Should Drunks Pay For Their Own Treatment?
Wednesday, May 27th, 2009
Tom Whitehead of the Telegraph (22/05/09) reports on an interesting concept. It has been suggested by Policy Exchange that drinkers who have spent less than 24 hours in hospital should be made to pay for their treatment. The Policy makers have set a figure of £532.
In addition, it has also been suggested that there ought to be a major overhaul of alcohol pricing in accordance with the number of units per drink, more specifically, a significant hike for higher strength drinks in a desperate attempt to stop alcohol misuse.
The report indicates that Bank Holidays are essentially a drain on NHS funds and that it is unfair to expect the public to bear the cost. Furthermore, police should have the power to issue more on the spot fines.
In essence, the report ‘hitting the bottle’ is advocating that current duty on both beer and cider specifically should be reduced when it is lesser equal to 2 units per drink. In contrast however, duty should be increased when alcoholic strength is greater than 2.5 units per alcoholic drink.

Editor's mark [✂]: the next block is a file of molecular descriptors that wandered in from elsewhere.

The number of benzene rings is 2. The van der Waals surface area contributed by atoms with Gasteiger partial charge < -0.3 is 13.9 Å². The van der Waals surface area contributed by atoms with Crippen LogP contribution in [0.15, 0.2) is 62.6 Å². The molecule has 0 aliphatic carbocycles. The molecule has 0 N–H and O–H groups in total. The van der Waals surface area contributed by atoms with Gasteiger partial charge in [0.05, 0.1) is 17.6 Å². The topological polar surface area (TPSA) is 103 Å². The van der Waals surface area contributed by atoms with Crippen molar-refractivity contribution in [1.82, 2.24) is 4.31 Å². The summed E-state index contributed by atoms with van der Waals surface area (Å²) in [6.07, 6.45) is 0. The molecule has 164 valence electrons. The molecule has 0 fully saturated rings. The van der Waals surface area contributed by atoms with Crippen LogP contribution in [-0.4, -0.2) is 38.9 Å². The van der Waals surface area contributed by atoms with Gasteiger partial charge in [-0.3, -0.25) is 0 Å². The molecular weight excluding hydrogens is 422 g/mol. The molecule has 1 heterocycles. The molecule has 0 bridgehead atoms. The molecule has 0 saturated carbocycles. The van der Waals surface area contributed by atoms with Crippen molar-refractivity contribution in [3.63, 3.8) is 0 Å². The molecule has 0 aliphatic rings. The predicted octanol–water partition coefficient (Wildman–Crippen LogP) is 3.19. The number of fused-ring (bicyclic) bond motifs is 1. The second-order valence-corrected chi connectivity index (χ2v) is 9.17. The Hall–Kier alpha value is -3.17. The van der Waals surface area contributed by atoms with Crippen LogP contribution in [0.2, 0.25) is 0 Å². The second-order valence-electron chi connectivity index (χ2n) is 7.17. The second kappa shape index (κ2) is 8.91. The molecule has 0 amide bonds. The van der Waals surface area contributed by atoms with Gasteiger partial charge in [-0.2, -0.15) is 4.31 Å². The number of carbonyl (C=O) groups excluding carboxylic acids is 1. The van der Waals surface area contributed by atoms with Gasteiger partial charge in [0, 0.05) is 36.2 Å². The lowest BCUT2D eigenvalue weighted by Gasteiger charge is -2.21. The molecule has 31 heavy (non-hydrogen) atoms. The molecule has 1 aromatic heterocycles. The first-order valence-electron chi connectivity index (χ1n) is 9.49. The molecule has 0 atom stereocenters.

Head of Policy Exchange’s health & social care Unit, Henry Featherstone, says, “Because of the way duty rates are structured, there’s currently an incentive for problem drinkers to maximise the number of units of alcohol per purchase.
“The Government’s interest in introducing a mandatory code - limiting how much people can buy in quantity, but not strength - will only make that disastrously worse.
“Alcohol misuse in Britain is at a level where it constitutes a public health epidemic. Direct costs to the NHS are nearly £3 billion.
“Hospital admissions for alcohol intoxication have doubled in a decade. The Government should, now, commit to a review of its entire strategy for tackling the harms from alcohol misuse.”
Of equal merit is the concept that indiscriminate taxation is not the solution to the current epidemic of alcoholism in this country. As far back as (17/03/09) Max Davidson of the Telegraph reported that Gordon Browns Government ‘moved swiftly’ in response to Sir Liam Donaldson, the chief medical officer’s intention to increase taxation. Sir Liam has called for a minimum tariff, the equivalent to 50p per unit of alcohol.
Is has indeed been suggested that the Chief Medical Officers policies will be seen as non starters from a political perspective. Thus where the answer lies is still not clearly understood.